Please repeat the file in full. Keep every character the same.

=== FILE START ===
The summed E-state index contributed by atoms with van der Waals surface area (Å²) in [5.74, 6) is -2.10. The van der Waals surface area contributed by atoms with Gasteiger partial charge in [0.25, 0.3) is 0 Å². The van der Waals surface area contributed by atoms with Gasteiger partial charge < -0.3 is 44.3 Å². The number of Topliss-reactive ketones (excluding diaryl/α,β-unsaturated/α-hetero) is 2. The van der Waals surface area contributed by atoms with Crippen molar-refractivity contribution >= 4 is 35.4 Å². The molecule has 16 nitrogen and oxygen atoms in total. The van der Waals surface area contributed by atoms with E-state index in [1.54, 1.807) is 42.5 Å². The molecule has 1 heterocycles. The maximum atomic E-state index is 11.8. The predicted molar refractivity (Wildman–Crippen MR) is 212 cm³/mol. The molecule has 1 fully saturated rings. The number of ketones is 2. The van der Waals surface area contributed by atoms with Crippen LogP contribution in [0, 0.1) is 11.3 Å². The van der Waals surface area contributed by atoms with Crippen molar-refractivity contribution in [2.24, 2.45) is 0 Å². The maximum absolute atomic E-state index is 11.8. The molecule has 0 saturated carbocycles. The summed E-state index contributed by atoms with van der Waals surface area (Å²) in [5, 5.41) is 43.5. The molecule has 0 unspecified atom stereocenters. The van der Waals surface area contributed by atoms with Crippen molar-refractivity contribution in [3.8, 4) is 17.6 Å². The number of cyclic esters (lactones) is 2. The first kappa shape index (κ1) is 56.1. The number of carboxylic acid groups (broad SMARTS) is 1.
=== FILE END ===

The summed E-state index contributed by atoms with van der Waals surface area (Å²) in [5.74, 6) is -2.10. The van der Waals surface area contributed by atoms with Gasteiger partial charge in [0.25, 0.3) is 0 Å². The van der Waals surface area contributed by atoms with Gasteiger partial charge < -0.3 is 44.3 Å². The number of Topliss-reactive ketones (excluding diaryl/α,β-unsaturated/α-hetero) is 2. The van der Waals surface area contributed by atoms with Crippen molar-refractivity contribution >= 4 is 35.4 Å². The molecule has 16 nitrogen and oxygen atoms in total. The van der Waals surface area contributed by atoms with E-state index in [1.54, 1.807) is 42.5 Å². The molecule has 1 heterocycles. The maximum atomic E-state index is 11.8. The predicted molar refractivity (Wildman–Crippen MR) is 212 cm³/mol. The molecule has 1 fully saturated rings. The number of ketones is 2. The van der Waals surface area contributed by atoms with Crippen LogP contribution in [0, 0.1) is 11.3 Å². The van der Waals surface area contributed by atoms with Crippen molar-refractivity contribution in [2.24, 2.45) is 0 Å². The maximum absolute atomic E-state index is 11.8. The molecule has 0 saturated carbocycles. The summed E-state index contributed by atoms with van der Waals surface area (Å²) in [5, 5.41) is 43.5. The molecule has 0 unspecified atom stereocenters. The van der Waals surface area contributed by atoms with Crippen molar-refractivity contribution in [3.8, 4) is 17.6 Å². The number of cyclic esters (lactones) is 2. The first kappa shape index (κ1) is 56.1. The number of carboxylic acid groups (broad SMARTS) is 1.